Adolescents with T1DM (n = 20) completed a maximal treadmill test using indirect calorimetry. Participants completed one 4-min stage between 2.0 and 4.5 mph and 5% grade (Ebbeling/Nemeth protocol). Speed and grade were then increased until exhaustion. Predicted VO2max was calculated using the Ebbeling and Nemeth equations and compared with observed VO2max using paired t tests. Pearson correlation coefficients, 95% confidence intervals, coefficients of determination (R2), and total error (TE) were calculated.


The mean observed VO2max was 47.0 ml/kg/min (SD = 6.9); the Ebbeling and Nemeth mean predictions were 42.4 (SD = 9.4) and 43.5 ml/kg/min (SD = 6.9), respectively. Paired t tests resulted in statistically significant (p < .01) mean differences between observed and predicted VO2max for both predictions. The association between the Ebbeling prediction and observed VO2max was r = .90 (95% CI = 0.76, 0.96), R 2 = .81, and TE = 6.5 ml/kg/min. The association between the Nemeth prediction and observed VO2max was r = .81 (95% CI = 0.57, 0.92), R 2 = .66, and TE = 5.6 ml/kg/min.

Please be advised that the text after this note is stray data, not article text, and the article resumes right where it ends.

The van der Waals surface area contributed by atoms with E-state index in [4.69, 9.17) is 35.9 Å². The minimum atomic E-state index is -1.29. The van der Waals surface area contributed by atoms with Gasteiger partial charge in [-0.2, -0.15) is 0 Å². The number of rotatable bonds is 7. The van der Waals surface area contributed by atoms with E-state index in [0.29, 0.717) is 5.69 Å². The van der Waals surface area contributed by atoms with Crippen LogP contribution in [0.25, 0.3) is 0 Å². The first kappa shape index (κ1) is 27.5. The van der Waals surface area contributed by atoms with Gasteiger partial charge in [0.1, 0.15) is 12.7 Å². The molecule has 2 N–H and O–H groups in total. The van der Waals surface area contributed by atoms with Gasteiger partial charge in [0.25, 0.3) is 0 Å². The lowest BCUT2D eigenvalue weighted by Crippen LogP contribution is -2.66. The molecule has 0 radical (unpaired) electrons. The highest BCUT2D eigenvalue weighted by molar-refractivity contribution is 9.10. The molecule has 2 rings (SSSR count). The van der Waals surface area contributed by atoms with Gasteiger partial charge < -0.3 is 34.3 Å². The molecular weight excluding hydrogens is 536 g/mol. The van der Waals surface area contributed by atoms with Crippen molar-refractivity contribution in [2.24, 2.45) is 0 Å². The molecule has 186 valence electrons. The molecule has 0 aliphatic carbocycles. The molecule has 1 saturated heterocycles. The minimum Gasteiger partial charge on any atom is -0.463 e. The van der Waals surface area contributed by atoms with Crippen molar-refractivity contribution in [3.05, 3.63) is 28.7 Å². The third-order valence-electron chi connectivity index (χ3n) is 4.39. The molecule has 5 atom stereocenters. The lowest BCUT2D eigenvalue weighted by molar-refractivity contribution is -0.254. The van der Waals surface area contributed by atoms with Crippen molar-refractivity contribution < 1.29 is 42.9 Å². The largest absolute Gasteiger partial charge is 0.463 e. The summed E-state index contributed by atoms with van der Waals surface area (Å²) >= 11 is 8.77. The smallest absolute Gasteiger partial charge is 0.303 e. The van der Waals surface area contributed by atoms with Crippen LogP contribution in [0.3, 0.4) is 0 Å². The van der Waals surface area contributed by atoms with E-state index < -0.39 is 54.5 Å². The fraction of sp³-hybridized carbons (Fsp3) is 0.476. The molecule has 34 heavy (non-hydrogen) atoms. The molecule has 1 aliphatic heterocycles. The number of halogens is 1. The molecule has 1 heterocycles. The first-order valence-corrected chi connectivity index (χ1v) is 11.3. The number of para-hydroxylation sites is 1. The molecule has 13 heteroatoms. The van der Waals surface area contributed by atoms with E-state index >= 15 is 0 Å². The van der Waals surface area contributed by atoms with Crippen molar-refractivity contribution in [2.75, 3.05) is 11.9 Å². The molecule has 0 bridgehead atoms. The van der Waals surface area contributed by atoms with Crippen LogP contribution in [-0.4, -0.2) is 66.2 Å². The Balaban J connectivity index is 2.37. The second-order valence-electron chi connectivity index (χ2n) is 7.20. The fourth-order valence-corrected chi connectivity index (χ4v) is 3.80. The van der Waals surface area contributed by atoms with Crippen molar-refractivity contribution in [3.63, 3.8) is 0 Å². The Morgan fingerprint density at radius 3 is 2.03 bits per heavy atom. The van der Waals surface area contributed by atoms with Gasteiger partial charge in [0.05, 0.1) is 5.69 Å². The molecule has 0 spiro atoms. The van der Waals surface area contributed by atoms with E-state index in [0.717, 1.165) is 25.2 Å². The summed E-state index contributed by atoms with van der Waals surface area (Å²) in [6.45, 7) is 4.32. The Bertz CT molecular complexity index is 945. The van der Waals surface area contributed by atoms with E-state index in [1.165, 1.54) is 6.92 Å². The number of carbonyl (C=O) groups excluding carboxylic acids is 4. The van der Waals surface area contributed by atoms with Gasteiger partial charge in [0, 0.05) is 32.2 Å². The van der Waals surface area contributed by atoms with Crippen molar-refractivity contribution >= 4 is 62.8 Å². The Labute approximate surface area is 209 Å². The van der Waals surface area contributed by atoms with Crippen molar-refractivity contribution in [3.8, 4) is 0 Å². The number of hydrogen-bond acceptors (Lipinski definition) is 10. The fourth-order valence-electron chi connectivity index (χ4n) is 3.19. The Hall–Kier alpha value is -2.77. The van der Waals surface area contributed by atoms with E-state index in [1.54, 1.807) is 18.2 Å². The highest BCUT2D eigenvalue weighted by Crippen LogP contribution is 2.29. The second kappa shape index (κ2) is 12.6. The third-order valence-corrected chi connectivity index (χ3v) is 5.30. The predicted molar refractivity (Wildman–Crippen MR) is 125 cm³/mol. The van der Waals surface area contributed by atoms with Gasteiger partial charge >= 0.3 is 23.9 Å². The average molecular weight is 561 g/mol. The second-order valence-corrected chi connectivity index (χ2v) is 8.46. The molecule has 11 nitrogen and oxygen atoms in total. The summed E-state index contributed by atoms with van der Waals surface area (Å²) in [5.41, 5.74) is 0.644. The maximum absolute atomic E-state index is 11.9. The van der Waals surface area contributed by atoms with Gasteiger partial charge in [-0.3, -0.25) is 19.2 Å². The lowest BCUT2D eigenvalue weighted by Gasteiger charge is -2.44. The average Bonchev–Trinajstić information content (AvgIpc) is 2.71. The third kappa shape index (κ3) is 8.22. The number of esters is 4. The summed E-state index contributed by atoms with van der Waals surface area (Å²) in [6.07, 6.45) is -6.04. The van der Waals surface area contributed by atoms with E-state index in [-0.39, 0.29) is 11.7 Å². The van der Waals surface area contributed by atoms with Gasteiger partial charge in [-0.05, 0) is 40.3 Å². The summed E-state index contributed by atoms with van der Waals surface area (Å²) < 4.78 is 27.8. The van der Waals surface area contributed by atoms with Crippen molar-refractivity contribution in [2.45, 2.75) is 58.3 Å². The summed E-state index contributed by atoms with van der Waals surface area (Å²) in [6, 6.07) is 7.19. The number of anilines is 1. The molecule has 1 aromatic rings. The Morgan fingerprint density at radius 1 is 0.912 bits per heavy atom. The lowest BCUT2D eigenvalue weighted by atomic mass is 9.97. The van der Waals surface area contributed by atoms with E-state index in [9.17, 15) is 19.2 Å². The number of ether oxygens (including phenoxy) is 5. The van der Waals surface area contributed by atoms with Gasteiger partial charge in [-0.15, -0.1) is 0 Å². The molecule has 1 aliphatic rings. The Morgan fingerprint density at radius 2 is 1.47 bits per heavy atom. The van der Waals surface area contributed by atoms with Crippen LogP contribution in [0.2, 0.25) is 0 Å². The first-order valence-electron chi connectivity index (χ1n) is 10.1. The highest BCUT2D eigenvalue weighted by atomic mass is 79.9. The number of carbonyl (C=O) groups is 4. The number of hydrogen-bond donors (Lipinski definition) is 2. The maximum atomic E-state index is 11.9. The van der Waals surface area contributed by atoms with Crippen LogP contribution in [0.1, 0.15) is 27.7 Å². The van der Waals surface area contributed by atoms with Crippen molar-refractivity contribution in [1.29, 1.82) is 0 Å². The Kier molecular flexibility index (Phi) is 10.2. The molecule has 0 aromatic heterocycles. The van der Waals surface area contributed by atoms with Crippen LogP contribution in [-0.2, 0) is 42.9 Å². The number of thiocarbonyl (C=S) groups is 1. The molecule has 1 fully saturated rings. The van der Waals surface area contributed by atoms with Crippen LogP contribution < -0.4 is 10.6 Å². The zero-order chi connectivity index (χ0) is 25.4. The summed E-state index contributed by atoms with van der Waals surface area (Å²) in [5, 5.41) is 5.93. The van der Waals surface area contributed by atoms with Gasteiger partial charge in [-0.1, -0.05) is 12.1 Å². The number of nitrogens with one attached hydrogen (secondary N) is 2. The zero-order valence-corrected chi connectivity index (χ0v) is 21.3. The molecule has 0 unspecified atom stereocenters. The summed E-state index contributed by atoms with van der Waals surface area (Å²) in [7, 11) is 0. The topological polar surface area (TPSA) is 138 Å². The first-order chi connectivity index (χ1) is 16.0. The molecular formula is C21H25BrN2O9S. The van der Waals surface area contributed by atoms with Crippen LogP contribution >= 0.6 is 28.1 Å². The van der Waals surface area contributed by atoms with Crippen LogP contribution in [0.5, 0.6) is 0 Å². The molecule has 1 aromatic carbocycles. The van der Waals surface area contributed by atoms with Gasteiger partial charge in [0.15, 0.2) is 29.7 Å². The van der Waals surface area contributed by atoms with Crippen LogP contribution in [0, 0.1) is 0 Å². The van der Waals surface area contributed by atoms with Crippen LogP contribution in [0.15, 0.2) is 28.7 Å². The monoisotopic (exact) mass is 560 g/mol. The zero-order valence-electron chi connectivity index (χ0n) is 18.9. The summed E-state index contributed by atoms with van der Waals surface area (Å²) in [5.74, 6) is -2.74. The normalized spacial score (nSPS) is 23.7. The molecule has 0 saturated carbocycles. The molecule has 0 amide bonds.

The Nemeth submaximal treadmill protocol provides a better estimate of fitness than the Ebbeling in adolescents with T1DM.

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Brad R. Julius, Amy M.J. O’Shea, Shelby L. Francis, Kathleen F. Janz, and Helena Laroche